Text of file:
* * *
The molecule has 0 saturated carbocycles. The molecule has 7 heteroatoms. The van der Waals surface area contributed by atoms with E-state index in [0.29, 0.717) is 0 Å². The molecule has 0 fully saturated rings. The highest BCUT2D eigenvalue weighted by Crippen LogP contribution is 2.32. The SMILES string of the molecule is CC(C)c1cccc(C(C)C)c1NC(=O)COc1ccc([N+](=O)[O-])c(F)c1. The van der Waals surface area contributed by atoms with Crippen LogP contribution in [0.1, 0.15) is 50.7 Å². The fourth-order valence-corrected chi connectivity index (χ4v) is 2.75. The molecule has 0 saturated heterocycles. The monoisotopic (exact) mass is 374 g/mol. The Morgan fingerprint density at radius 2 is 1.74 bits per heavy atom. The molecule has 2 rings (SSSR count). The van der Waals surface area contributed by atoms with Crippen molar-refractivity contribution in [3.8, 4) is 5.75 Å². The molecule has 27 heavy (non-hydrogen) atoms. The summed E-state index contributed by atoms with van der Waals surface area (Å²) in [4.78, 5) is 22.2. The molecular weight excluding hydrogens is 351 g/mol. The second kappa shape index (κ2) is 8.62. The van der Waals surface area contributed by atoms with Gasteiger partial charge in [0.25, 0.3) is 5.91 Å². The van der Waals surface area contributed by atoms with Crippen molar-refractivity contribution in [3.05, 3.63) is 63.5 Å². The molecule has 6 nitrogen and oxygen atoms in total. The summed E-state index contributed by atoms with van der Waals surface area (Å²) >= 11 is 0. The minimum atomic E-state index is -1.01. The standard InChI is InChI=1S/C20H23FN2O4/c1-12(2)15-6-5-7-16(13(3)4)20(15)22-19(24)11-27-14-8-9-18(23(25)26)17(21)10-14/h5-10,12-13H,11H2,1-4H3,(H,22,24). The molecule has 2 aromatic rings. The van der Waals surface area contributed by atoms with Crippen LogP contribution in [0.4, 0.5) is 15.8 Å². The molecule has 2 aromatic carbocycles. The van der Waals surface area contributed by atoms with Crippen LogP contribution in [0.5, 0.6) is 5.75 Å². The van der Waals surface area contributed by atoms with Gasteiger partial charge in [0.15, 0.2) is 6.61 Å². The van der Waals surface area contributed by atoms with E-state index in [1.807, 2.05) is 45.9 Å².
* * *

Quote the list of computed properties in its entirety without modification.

The molecule has 0 saturated carbocycles. The molecule has 7 heteroatoms. The van der Waals surface area contributed by atoms with E-state index in [0.29, 0.717) is 0 Å². The molecule has 0 fully saturated rings. The highest BCUT2D eigenvalue weighted by Crippen LogP contribution is 2.32. The SMILES string of the molecule is CC(C)c1cccc(C(C)C)c1NC(=O)COc1ccc([N+](=O)[O-])c(F)c1. The van der Waals surface area contributed by atoms with Crippen LogP contribution in [0.1, 0.15) is 50.7 Å². The fourth-order valence-corrected chi connectivity index (χ4v) is 2.75. The molecule has 0 saturated heterocycles. The monoisotopic (exact) mass is 374 g/mol. The Morgan fingerprint density at radius 2 is 1.74 bits per heavy atom. The molecule has 2 rings (SSSR count). The van der Waals surface area contributed by atoms with Crippen molar-refractivity contribution in [3.8, 4) is 5.75 Å². The molecule has 27 heavy (non-hydrogen) atoms. The summed E-state index contributed by atoms with van der Waals surface area (Å²) in [4.78, 5) is 22.2. The molecular weight excluding hydrogens is 351 g/mol. The second kappa shape index (κ2) is 8.62. The van der Waals surface area contributed by atoms with Gasteiger partial charge in [0.25, 0.3) is 5.91 Å². The van der Waals surface area contributed by atoms with Crippen molar-refractivity contribution in [3.05, 3.63) is 63.5 Å². The molecule has 6 nitrogen and oxygen atoms in total. The summed E-state index contributed by atoms with van der Waals surface area (Å²) >= 11 is 0. The minimum atomic E-state index is -1.01. The standard InChI is InChI=1S/C20H23FN2O4/c1-12(2)15-6-5-7-16(13(3)4)20(15)22-19(24)11-27-14-8-9-18(23(25)26)17(21)10-14/h5-10,12-13H,11H2,1-4H3,(H,22,24). The molecule has 2 aromatic rings. The van der Waals surface area contributed by atoms with Crippen LogP contribution in [0.4, 0.5) is 15.8 Å². The molecule has 2 aromatic carbocycles. The van der Waals surface area contributed by atoms with Crippen LogP contribution in [0.5, 0.6) is 5.75 Å². The van der Waals surface area contributed by atoms with Gasteiger partial charge in [0.15, 0.2) is 6.61 Å². The van der Waals surface area contributed by atoms with E-state index in [1.807, 2.05) is 45.9 Å².